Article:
So I’ve been spending some time recently filtering through “stuff.” That is, combing through piles, boxes, and closets full of belongings in the attempt to get our house ready for sale. One thing that’ll wreck our chance of a sale, even more so than walls painted in disturbing (read: not beige) colors, is the presence of the evil clutter. So be it. It’s tough and dusty work but somebody’s got to do it and let’s face it, I’m the one who has allowed it to build up.
As I go through a small box I find a dried up pencil eraser, some tokens for free plays at an arcade, a paperback book with the front cover torn off. All of these things should have been tossed years ago, but I can’t give them up. But then I find the box with my old 45’s, some rock buttons (Springsteen. Yeah, imagine that!), a baseball-sized geode I bought during a trip to the Luray Caverns back when I was in eight grade. Now we’re talkin’!
And while I’m (slowly) going through these anti-clutter activities, icons are dying: Whitney Houston, Levon Helm, Adam Yauch, Donald “Duck” Dunn, Donna Summer, and now Robin Gibb. The objects tend to remind me of the person that I was. The musicians do the same, though reinforcing the fact that everything is impermanent.
A couple of days ago I emptied the contents of a small black nylon messenger bag onto the floor. My sister, gone over three years now, had left it here. There wasn’t anything in there worth saving. A logbook from the limo company she worked for. Welfare forms. A tiny bottle of perfume. Letters from a guy in prison. Taken together, all of these things tell a story, but it’s not really one you want to hear.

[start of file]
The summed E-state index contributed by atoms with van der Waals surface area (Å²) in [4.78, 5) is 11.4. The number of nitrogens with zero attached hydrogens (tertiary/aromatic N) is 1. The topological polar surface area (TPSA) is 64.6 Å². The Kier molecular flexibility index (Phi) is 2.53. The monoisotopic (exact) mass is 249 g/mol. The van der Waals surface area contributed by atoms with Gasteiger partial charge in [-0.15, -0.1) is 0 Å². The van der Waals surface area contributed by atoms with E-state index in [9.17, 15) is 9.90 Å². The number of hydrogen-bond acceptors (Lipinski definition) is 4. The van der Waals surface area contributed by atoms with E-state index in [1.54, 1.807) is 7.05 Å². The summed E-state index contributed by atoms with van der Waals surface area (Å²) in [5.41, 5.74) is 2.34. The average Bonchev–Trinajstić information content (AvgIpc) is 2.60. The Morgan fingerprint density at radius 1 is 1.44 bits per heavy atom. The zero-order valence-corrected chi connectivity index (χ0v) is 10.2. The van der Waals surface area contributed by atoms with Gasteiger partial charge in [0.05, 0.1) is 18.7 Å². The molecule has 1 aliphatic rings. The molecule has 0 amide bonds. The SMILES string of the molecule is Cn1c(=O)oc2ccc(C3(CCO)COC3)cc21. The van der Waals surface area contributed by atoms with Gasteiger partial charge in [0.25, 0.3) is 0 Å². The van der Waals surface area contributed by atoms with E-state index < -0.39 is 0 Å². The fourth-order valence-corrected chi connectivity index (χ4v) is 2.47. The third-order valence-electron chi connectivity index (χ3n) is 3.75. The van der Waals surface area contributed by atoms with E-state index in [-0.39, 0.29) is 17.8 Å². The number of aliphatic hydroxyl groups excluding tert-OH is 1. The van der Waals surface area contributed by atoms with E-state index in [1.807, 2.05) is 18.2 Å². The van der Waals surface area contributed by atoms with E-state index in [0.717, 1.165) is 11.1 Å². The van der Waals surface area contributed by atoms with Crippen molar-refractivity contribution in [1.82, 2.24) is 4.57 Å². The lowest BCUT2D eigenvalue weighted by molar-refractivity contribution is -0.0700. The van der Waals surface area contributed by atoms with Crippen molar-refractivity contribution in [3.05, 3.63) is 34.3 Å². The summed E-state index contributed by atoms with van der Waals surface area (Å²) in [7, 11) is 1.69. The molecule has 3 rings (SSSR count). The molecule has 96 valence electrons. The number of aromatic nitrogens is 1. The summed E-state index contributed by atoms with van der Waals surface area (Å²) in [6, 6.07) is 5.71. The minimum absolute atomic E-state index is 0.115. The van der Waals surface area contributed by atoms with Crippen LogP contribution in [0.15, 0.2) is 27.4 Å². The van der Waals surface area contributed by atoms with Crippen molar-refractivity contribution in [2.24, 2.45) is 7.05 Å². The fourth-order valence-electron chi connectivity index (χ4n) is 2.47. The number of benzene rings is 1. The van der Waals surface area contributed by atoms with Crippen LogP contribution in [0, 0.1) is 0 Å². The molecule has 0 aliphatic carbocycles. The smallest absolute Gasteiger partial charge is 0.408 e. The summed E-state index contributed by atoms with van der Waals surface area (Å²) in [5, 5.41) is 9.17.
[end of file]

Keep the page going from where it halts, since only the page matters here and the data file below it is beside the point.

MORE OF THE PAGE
When Here At Last Bee Gees…Live was released, the guys were working on the songs for Saturday Night Fever. When people were putting on the full sneer against disco Bee Gees (myself included), I had to point out that these hits were not their first. “Lonely Days,” “I’ve Got To Get A Message To You,” “To Love Somebody,” “How Can You Mend A Broken Heart”…these were songs from a different era. In some ways, a different lifetime.
It was a strange week, with visitations from my little eight grade self, sad thoughts of my sister’s broken life, and pop music that spanned decades. It was unsettling in a way I can’t quite put my finger on. Sometimes I don’t know what’s worse, the physical or mental clutter.
Anyway, thanks Mr. Gibb.
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